When to Consider a Living Trust

When to Consider a Living Trust

Living trusts are flexible estate planning structures that place you in full control of your assets during your lifetime, and can help to simplify the settlement of your estate after you are gone.

The philosophy behind the common phrase carpe diem, or seize the day, can be applied when an individual chooses to establish a revocable living trust: it ensures that your assets are managed according to your wishes today while you are alive as well, and in the future, when you are gone.

Living trusts are flexible estate planning structures that can be tailored to satisfy a range of planning needs and wishes. Because you serve as the trustee and maintain full control over the assets placed in trust during your lifetime, a living trust offers what many consider to be the most valuable benefit of all: peace of mind.

Following are some of the most compelling reasons to create a living trust.

Reason #1—You can avoid probate. A living trust is often used as a “substitute will” to transfer assets to heirs and avoid probate. Individuals typically place all assets in a trust and name themselves as income beneficiaries during their lifetime. Upon death, remaining trust assets are passed on to designated heirs without the need or cost of passing through probate court.

Probate costs vary widely from state to state, but on average, attorney, court and other fees can eat up about 5% of your estate. If the estate is complicated, the fees can be even larger.1 Aside from the cost, the probate process can take time: up to a year or more in many states. 1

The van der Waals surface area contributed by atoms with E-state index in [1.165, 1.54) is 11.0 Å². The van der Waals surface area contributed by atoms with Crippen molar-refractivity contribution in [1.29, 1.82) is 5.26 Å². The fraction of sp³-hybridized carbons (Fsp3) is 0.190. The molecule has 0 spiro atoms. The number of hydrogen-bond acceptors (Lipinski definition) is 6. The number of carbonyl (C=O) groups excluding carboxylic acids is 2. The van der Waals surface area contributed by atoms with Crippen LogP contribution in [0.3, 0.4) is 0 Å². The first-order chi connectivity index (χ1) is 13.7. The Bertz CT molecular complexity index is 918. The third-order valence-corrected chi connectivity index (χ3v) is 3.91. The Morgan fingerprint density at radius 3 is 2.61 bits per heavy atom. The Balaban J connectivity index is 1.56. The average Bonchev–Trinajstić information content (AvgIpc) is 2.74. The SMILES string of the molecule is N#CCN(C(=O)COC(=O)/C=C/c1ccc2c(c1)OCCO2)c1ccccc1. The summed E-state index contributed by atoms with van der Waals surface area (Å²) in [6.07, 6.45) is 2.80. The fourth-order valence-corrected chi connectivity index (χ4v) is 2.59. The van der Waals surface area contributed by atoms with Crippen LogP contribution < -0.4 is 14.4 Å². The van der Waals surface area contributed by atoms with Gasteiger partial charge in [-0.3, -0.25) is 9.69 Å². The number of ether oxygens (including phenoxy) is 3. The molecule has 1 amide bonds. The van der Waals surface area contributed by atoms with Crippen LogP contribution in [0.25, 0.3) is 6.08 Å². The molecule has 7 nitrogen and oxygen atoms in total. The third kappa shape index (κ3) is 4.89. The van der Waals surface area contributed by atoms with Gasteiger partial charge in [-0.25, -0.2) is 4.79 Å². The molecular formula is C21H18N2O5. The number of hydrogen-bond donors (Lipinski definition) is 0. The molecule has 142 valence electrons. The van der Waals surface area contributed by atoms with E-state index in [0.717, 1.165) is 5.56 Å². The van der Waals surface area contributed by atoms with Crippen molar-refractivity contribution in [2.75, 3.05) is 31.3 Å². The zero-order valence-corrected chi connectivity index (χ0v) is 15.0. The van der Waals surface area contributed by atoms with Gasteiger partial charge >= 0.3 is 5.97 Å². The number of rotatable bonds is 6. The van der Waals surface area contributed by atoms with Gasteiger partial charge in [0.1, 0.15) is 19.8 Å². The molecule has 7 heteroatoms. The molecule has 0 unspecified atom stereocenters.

Callout: Tax Tip—Income from property held in the living trust is reported on your personal income tax return. No additional forms or filings are necessary as long as you are both the “grantor”(i.e., the individual who set up the trust) and the trustee.2

Reason #2—You become incapacitated. While other planning mechanisms, such as a durable power of attorney, can achieve similar objectives, a living trust is a more flexible, user-friendly alternative. In the event that you become incapable of managing your financial affairs due to physical or mental illness, assets in a living trust may be managed by the person you named to serve as trustee at your death (or, if you made a shared trust, the other trustee, typically a spouse) in keeping with your wishes.

Keep in mind that with a living trust, nothing is “set in stone.” Because it is a revocable instrument, you can amend or revoke a living trust at any time. If the trust is shared with a spouse or partner, both of you must agree on changes, but either of you may revoke the trust at any time.

Reason #3—You lack the ability or desire to manage your own finances. Perhaps you feel overwhelmed by the thought of managing the sizeable inheritance you just received. Maybe you are a widow who always relied on your spouse to handle the finances. Or maybe you are a busy entrepreneur who would rather entrust the management of your wealth to a competent professional. Whatever the reason, you can name a trustee (e.g., a bank or other financial institution, a financial advisor or other trusted individual) to manage the trust’s assets for you. If a professional trustee is named, that entity is bound by law to take great care in managing and protecting your assets.

While a living trust can greatly simplify estate planning, it would be misleading to present it as a cure-all solution. Contact me to learn more about the benefits and limitations of living trusts and other potential tools to include in your overall estate plan.


1Sources: The Internal Revenue Service, Reg.1.671-4; Fairmark.com.

2Source: Nolo’s Guide to Living Trusts, Nolo.com, 2009.

Courtesy of: Carol Mani Johnston, Senior Vice President – Wealth Management

Branch Name: Morgan Stanley Smith Barney [San Antonio, Texas -Downtown

Phone Number: 210.271.6111

Web Address: www.fasmithbarney.com/carolmanijohnston

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If you’d like to learn more, please contact Carol Mani Johnston, 210.271.6111

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